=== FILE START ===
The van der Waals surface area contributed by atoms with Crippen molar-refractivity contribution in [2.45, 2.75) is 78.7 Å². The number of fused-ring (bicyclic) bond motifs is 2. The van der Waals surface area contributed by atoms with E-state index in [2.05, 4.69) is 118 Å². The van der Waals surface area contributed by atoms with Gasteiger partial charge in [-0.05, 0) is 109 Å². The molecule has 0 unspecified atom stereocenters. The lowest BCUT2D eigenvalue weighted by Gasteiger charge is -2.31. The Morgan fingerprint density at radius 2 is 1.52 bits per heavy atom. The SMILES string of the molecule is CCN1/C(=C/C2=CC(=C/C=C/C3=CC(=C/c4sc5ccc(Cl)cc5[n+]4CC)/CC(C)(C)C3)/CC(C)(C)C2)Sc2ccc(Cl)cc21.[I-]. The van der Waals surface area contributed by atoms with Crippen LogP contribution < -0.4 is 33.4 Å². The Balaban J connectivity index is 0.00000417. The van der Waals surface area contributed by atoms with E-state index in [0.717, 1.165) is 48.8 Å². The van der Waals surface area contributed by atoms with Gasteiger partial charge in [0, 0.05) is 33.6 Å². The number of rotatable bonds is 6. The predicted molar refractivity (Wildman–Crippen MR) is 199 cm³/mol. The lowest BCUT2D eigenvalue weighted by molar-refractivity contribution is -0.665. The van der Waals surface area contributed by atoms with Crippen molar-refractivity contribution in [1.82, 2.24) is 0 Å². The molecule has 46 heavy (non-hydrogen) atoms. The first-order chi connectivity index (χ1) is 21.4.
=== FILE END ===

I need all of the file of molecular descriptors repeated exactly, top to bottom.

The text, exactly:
The van der Waals surface area contributed by atoms with Crippen molar-refractivity contribution in [2.45, 2.75) is 78.7 Å². The number of fused-ring (bicyclic) bond motifs is 2. The van der Waals surface area contributed by atoms with E-state index in [2.05, 4.69) is 118 Å². The van der Waals surface area contributed by atoms with Gasteiger partial charge in [-0.05, 0) is 109 Å². The molecule has 0 unspecified atom stereocenters. The lowest BCUT2D eigenvalue weighted by Gasteiger charge is -2.31. The Morgan fingerprint density at radius 2 is 1.52 bits per heavy atom. The SMILES string of the molecule is CCN1/C(=C/C2=CC(=C/C=C/C3=CC(=C/c4sc5ccc(Cl)cc5[n+]4CC)/CC(C)(C)C3)/CC(C)(C)C2)Sc2ccc(Cl)cc21.[I-]. The van der Waals surface area contributed by atoms with Crippen LogP contribution < -0.4 is 33.4 Å². The Balaban J connectivity index is 0.00000417. The van der Waals surface area contributed by atoms with E-state index in [0.717, 1.165) is 48.8 Å². The van der Waals surface area contributed by atoms with Gasteiger partial charge in [0, 0.05) is 33.6 Å². The number of rotatable bonds is 6. The predicted molar refractivity (Wildman–Crippen MR) is 199 cm³/mol. The lowest BCUT2D eigenvalue weighted by molar-refractivity contribution is -0.665. The van der Waals surface area contributed by atoms with Crippen molar-refractivity contribution in [1.82, 2.24) is 0 Å². The molecule has 46 heavy (non-hydrogen) atoms. The first-order chi connectivity index (χ1) is 21.4.